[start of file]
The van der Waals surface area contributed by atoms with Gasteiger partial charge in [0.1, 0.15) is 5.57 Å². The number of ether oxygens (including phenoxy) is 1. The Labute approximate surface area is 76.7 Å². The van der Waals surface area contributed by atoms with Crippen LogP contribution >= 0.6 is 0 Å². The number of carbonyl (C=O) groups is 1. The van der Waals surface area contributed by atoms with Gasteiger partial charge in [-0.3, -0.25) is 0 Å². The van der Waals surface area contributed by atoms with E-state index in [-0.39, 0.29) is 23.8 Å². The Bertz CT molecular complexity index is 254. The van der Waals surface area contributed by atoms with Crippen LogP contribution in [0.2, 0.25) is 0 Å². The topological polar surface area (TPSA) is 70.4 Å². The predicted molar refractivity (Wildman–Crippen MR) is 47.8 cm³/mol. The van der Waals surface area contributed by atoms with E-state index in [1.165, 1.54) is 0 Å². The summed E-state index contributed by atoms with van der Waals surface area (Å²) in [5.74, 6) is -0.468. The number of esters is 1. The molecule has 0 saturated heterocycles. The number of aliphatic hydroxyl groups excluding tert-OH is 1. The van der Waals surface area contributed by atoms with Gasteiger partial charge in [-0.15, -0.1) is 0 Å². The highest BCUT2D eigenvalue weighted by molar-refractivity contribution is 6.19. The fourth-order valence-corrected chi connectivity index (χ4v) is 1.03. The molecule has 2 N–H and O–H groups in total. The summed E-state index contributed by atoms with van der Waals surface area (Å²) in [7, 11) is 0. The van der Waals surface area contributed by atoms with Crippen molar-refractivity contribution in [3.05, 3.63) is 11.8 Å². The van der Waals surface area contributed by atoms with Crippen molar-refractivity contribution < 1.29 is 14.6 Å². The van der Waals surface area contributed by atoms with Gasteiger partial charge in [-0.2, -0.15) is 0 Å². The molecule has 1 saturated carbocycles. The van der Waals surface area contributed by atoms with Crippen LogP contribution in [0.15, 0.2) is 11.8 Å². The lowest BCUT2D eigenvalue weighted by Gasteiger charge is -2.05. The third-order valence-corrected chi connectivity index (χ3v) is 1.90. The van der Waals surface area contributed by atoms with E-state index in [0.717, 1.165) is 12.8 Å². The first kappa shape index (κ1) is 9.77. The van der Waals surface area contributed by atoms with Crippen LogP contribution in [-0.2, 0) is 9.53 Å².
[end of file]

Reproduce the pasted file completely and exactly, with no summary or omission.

The van der Waals surface area contributed by atoms with Gasteiger partial charge in [0.1, 0.15) is 5.57 Å². The number of ether oxygens (including phenoxy) is 1. The Labute approximate surface area is 76.7 Å². The van der Waals surface area contributed by atoms with Crippen LogP contribution >= 0.6 is 0 Å². The number of carbonyl (C=O) groups is 1. The van der Waals surface area contributed by atoms with Gasteiger partial charge in [-0.3, -0.25) is 0 Å². The van der Waals surface area contributed by atoms with E-state index in [-0.39, 0.29) is 23.8 Å². The Bertz CT molecular complexity index is 254. The van der Waals surface area contributed by atoms with Crippen LogP contribution in [0.2, 0.25) is 0 Å². The topological polar surface area (TPSA) is 70.4 Å². The predicted molar refractivity (Wildman–Crippen MR) is 47.8 cm³/mol. The van der Waals surface area contributed by atoms with E-state index in [1.165, 1.54) is 0 Å². The summed E-state index contributed by atoms with van der Waals surface area (Å²) in [5.74, 6) is -0.468. The number of esters is 1. The molecule has 0 saturated heterocycles. The number of aliphatic hydroxyl groups excluding tert-OH is 1. The van der Waals surface area contributed by atoms with Gasteiger partial charge in [-0.15, -0.1) is 0 Å². The highest BCUT2D eigenvalue weighted by molar-refractivity contribution is 6.19. The fourth-order valence-corrected chi connectivity index (χ4v) is 1.03. The molecule has 2 N–H and O–H groups in total. The summed E-state index contributed by atoms with van der Waals surface area (Å²) in [7, 11) is 0. The van der Waals surface area contributed by atoms with Crippen molar-refractivity contribution in [3.05, 3.63) is 11.8 Å². The van der Waals surface area contributed by atoms with Crippen molar-refractivity contribution < 1.29 is 14.6 Å². The van der Waals surface area contributed by atoms with Gasteiger partial charge in [-0.2, -0.15) is 0 Å². The molecule has 1 saturated carbocycles. The van der Waals surface area contributed by atoms with Crippen LogP contribution in [0.15, 0.2) is 11.8 Å². The lowest BCUT2D eigenvalue weighted by Gasteiger charge is -2.05. The third-order valence-corrected chi connectivity index (χ3v) is 1.90. The van der Waals surface area contributed by atoms with E-state index in [0.717, 1.165) is 12.8 Å². The first kappa shape index (κ1) is 9.77. The van der Waals surface area contributed by atoms with Crippen LogP contribution in [-0.2, 0) is 9.53 Å².